In this Tuesday, Feb. 7, 2017, photo released by U.S. Immigration and Customs Enforcement shows foreign nationals being arrested this week during a targeted enforcement operation conducted by U.S. Immigration and Customs Enforcement (ICE).

In this Tuesday, Feb. 7, 2017, photo released by U.S. Immigration and Customs Enforcement shows foreign nationals being arrested this week during a targeted enforcement operation conducted by U.S. Immigration and Customs Enforcement (ICE). CHARLES REED / AP

How Trump’s Immigrant Dragnet Might Catch Your Personal Data, Too

A DHS rule change aimed at undocumented immigrants could invade the personal privacy of fare more people than the ones they’re targeting.

The way the government collects and stores data on immigrants is about to change in a big way that could invade the privacy of undocumented people, but also the people to whom they are connected. A proposed rule change at the Department of Homeland Security would affect how information in their records is shared and with whom, in ways that could be disruptive across the government. For individuals that are swept up in raids, under the new rule their information could be shared much more freely throughout the government, including perhaps, with local law enforcement. That freer sharing has unintended consequences for people who may not even know that they are connected to those undocumented individuals, according to privacy advocates critical of the proposal.

The memo, released on Friday, outlines new draft guidance for immigration enforcement. It says, in part, that government agents with Immigration Customs Enforcement, or ICE, can ignore the 1974 Privacy Act when it comes to finding undocumented immigrants who don’t have legal status. That could create logistical burdens for government and impact the privacy and personal data of people well beyond undocumented workers.

The memo is brief. The portion that applies to privacy is but a single paragraph.

Most federal agencies extend some Privacy Act protections to immigrants that do not hold green cards, so that green card holders, legal aliens, and other foreigners are classified in the same way (called a mixed data system) in most US data systems in terms or privacy protections -- a policy that dates back to the George W. Bush administration, said Neema Singh Guliani, a legislative counsel with the ACLU.

There’s a very practical reason for that. A record for a single person, say someone seeking a green card, might contain information on dozens of other people. Their visa application could include information about a fiancé who is also applying for residence or services. One might find information on someone outside of the country awaiting entry, within the same record of someone already in the country, etc. By applying privacy protections to everyone, the government can better ensure that they aren’t leaking data of someone that should be covered.

Undoing that rule means agents and analysts would spend a lot more time figuring out what privacy protections apply to individuals in each category, and in what type of records. It could be especially time-consuming in cases where a record of one person mentions multiple other people. “You can imagine that applied to the number of data pieces throughout the federal government. From a pure resource implementation standpoint, you're creating a nightmare and you're creating the possibility of error,” Guliani told Defense One.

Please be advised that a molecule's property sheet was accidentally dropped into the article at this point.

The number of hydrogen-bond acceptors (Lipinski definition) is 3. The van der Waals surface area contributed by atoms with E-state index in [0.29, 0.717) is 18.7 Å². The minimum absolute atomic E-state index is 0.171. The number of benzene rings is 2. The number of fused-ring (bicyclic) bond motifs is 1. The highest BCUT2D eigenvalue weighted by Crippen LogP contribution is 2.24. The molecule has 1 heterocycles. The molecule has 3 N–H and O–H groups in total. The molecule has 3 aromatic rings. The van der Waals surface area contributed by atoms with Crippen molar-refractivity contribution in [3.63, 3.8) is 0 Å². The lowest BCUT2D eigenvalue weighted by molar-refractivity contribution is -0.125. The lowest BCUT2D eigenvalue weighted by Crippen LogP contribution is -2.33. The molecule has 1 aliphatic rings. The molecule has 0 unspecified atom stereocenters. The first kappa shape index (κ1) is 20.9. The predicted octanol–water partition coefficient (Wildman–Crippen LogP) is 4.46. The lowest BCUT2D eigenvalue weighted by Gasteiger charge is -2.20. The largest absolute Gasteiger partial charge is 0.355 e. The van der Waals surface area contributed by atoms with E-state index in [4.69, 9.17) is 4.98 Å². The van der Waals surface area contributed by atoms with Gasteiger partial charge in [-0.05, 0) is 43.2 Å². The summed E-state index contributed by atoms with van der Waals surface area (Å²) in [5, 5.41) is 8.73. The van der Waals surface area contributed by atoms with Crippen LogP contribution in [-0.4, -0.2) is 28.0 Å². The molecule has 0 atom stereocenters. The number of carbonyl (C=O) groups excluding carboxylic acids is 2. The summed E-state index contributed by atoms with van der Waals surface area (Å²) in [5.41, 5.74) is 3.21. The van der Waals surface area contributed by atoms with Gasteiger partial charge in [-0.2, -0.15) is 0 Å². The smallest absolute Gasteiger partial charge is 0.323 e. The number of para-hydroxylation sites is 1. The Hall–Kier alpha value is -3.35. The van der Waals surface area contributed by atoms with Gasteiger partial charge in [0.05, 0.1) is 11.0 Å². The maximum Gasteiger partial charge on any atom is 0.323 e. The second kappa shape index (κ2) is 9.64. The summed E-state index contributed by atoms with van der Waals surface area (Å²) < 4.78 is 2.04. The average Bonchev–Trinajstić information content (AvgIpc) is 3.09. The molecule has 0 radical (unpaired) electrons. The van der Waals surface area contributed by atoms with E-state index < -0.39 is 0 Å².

If ICE agents arrest someone, the agents still need a warrant to go through that individual’s phone.  Once the government "has collected it and they have the information, the limitations on how that information can be shared, the process that the agencies have to go through, is going to be diminished" under the new rules, according to Guliani. “Even if they could be shared before, there was a process the agencies had to go through. They had to request permission. There was paperwork. In some cases it was a natural limiter or a natural protector.”

Under the proposed new rules, the warrant requirement would still exist, but any data that is collected could be shared more freely. That could cause a privacy nightmare for people who are mixed up in those digital records even if they aren’t undocumented.

Now think about all the information that an average person creates in a year. If you count all your digital interactions, it's approximately 6 sextillion bytes (zettabytes) per year. Most of it is pretty unremarkable: music and movies streamed, for example. But much of it is personal. Where you’ve been, who you’ve texted, emailed, etc. You might not think that you share any digital data with an undocumented individual, but there are more than 11 million such individuals in the United States. Can you really be sure? Those network effects are why a loss of privacy for some affects a wider network than is immediately perceivable.

Consider that with just four location data points connected to a single phone number, over the course of an hour it’s possible to reconstruct the identity of a mobile phone user, something that MIT researchers Yves-Alexandre de Montjoye and César A. Hidalgo discovered in 2013.

“Personal data about an individual often contains personal information about others. The phone records or emails of a person can contain information about the whereabouts, or the social interactions of other people,” said Hidalgo, now the director of the Collective Learning Group at the MIT Media Lab. “Our data is connected. It is data about communications. That's why saying that you can violate the privacy of some, while assuring others that their privacy is not being violated, is most likely naive or misleading.”